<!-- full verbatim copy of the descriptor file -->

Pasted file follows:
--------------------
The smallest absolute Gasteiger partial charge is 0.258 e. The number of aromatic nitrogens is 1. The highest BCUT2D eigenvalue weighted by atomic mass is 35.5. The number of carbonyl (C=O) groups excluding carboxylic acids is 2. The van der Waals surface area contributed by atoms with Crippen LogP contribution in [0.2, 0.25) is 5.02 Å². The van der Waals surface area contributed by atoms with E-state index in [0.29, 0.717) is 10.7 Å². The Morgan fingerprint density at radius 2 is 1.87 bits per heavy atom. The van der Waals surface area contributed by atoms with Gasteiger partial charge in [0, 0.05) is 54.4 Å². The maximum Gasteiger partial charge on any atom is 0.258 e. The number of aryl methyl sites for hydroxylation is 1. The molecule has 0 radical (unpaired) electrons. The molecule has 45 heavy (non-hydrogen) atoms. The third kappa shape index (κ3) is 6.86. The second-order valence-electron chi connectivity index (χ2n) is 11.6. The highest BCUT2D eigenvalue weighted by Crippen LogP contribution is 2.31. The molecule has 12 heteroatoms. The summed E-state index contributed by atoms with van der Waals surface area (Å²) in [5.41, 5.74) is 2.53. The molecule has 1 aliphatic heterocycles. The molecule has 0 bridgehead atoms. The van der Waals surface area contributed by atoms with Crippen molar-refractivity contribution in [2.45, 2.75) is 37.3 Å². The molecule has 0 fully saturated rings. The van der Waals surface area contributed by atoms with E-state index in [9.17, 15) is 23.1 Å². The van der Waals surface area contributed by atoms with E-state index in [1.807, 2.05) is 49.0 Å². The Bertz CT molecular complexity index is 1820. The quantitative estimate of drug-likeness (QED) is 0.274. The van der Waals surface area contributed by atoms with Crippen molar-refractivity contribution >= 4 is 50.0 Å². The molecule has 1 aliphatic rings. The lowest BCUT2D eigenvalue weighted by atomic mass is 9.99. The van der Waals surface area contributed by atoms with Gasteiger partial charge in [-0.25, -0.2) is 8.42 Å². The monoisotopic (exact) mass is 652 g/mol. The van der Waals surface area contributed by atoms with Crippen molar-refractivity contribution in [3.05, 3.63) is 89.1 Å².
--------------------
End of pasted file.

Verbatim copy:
The smallest absolute Gasteiger partial charge is 0.258 e. The number of aromatic nitrogens is 1. The highest BCUT2D eigenvalue weighted by atomic mass is 35.5. The number of carbonyl (C=O) groups excluding carboxylic acids is 2. The van der Waals surface area contributed by atoms with Crippen LogP contribution in [0.2, 0.25) is 5.02 Å². The van der Waals surface area contributed by atoms with E-state index in [0.29, 0.717) is 10.7 Å². The Morgan fingerprint density at radius 2 is 1.87 bits per heavy atom. The van der Waals surface area contributed by atoms with Gasteiger partial charge in [0, 0.05) is 54.4 Å². The maximum Gasteiger partial charge on any atom is 0.258 e. The number of aryl methyl sites for hydroxylation is 1. The molecule has 0 radical (unpaired) electrons. The molecule has 45 heavy (non-hydrogen) atoms. The third kappa shape index (κ3) is 6.86. The second-order valence-electron chi connectivity index (χ2n) is 11.6. The highest BCUT2D eigenvalue weighted by Crippen LogP contribution is 2.31. The molecule has 12 heteroatoms. The summed E-state index contributed by atoms with van der Waals surface area (Å²) in [5.41, 5.74) is 2.53. The molecule has 1 aliphatic heterocycles. The molecule has 0 bridgehead atoms. The van der Waals surface area contributed by atoms with Crippen molar-refractivity contribution in [2.45, 2.75) is 37.3 Å². The molecule has 0 fully saturated rings. The van der Waals surface area contributed by atoms with E-state index in [9.17, 15) is 23.1 Å². The van der Waals surface area contributed by atoms with E-state index in [1.807, 2.05) is 49.0 Å². The Bertz CT molecular complexity index is 1820. The quantitative estimate of drug-likeness (QED) is 0.274. The van der Waals surface area contributed by atoms with Crippen molar-refractivity contribution >= 4 is 50.0 Å². The molecule has 1 aliphatic rings. The lowest BCUT2D eigenvalue weighted by atomic mass is 9.99. The van der Waals surface area contributed by atoms with Gasteiger partial charge in [-0.25, -0.2) is 8.42 Å². The monoisotopic (exact) mass is 652 g/mol. The van der Waals surface area contributed by atoms with Crippen molar-refractivity contribution in [3.05, 3.63) is 89.1 Å².